Well I have a whole new adventure on the way, with a massive physical challenge, 2 months of perfecting new skills, 2 months of building strength, flexibility and muscle, and 2 months to get over my terror of weirs and white water!
White Water Kayaker and Former National Freestyle Champion, Kipper Maguire has challenged me to join him in tackling this year’s Liffey Descent in aid of LauraLynn the country’s ONLY Hospice for Children.
Taking place on Saturday September 28th, the annual kayak event will attract paddlers from all over the world, with the ESB releasing 30-million tons of water to feed the 28km course that will combine long flat water sections, swift currents, ten weirs and numerous rapids. To make the daunting challenge even more interesting, we’ve agreed to cycle from LauraLynn’s Leopardstown base to the start of the descent at the K-Club in County Kildare…a mere 40k or so, with a few hill climbs thrown in to keep us warm!
Tragically there are over 1,400 children living in Ireland with life-limiting conditions and 350 of these children pass away each year, most within the first year of life. With no government funding to build or run LauraLynn House, the hospice needs over €2.4M each year to keep the service going.
The Pedals and Paddles challenge this autumn, will raise funds and awareness for the hospice. Will you help? Check out our MyCharity page and follow our extensive summer training through their ‘Pedal 2 Paddle’ blog here – on Facebook or on Twitter.
Kipper Maguire is a White Water Kayaker, Former National Freestyle champion, level 4 ICU Instructor and, in his spare time, an enthusiastic SUP surfer. Kipper represented Ireland in 4 World Championships and was National Freestyle Champion for 3. He continued his involvement with the World Championships through coaching of the National Team as well as commentating at the events. His kayaking trips have taken him all over world. One of his most memorable experiences was paddling Zanskar Gorge in India. This charity event co-organised by Kipper raised €10K for charity. A close second was his winter trip down the Grand Canyon. You can find him on the flat water teaching, getting new people involved in the sport and when it rains you will find him teaching advanced techniques or just out having a blast on the water with his friends.
20 years a journalist with Dublin’s 98FM, in recent years, Head of News Teena Gates has also earned a reputation as an author and adventurer. As well as a busy brief with the capital’s top radio station, she writes a column for Outsider Magazine, her 1st book ‘One Foot in Front Of The Other’ was a sell-out success, and she takes to the small screen later this September with a 6-part show for Setanta TV. She’s also worked up a massive track record for charity fundraising. “In the past three years I’ve lost 12 stone – leaving my 23 stone bulk behind and taking up a number of physical challenges for charity. I’ve climbed to Everest Base Camp and have recently returned from a multi-trip adventure to Uganda for Concern, but this could be my toughest challenge yet.”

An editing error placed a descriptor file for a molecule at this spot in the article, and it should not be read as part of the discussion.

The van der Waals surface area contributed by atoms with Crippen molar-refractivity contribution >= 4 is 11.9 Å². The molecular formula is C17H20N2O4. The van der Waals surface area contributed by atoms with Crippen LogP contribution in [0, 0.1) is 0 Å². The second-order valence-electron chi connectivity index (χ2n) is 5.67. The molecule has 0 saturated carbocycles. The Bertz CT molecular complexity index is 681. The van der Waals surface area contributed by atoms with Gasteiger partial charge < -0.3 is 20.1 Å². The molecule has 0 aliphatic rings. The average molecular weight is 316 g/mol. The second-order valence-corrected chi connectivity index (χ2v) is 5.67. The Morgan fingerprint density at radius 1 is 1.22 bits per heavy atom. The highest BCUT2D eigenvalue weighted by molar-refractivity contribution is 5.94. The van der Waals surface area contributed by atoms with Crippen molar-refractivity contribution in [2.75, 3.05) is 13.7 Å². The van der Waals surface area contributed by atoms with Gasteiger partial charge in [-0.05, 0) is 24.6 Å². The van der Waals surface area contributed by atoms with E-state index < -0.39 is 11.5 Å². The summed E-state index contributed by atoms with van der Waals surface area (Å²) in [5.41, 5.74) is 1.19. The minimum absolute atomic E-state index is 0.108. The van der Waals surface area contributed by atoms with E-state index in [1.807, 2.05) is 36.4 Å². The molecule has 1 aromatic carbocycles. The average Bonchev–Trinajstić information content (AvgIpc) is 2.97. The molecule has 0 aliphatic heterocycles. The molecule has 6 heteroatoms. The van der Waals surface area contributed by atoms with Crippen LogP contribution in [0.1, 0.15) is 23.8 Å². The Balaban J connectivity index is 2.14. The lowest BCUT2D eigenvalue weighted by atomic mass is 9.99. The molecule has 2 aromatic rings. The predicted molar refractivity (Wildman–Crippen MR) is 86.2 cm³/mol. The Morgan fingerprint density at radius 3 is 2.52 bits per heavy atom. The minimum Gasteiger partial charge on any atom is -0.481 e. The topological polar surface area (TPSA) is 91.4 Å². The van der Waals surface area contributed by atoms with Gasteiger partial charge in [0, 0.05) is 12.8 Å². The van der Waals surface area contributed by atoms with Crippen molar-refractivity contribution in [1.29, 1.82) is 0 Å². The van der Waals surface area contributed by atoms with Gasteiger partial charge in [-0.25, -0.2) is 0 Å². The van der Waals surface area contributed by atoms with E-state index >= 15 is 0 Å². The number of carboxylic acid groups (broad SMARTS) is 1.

Make a donation here: http://www.mycharity.ie/event/weirsnwheels
Oh my gosh – what have I done?
In 12 hours’ time I jump off O’Connell Bridge and into the Liffey! I’ve taken the leap from higher heights from that, but usually I’m attached to a rope. My poor head for heights is kicking my butt already over this one, and I haven’t even reached the bridge. For some reason the idea of stepping off into emptiness is freaking me out. Aggghhhhh….. it’s for Cystic Fibrosis though – so at least the fact that it’s such a good cause, should help stop me from running away.
It’s been such an intense couple of weeks, very busy at work and very busy with the camera crew for ‘Get Off The Couch’ the TV show that will broadcast on Setanta later this year. My gang of hardy participants have completely transformed themselves into athletes, and we all took part in their first Sprint Relay Triathlon last weekend in my hometown, Blanchardstown. They had a 750-metre pool to contend with, in our magnificent Olympic Distance pool at the National Aquatic Centre. I personally got a PB cycling the 15k – but pushed myself so hard, I could hardly walk afterwards, not to mind run the 250 metres in the transition back to rack my bike. We’re all competing in a Sprint Triathlon on June 1st, and I’ve learned my lesson – I’ll have to pace myself when I’m doing all three disciplines, so my time won’t be as good for each section, but my motivation will be to complete all three parts. So complete rather than compete will be in my mind – we’ll see how the times work out afterwards!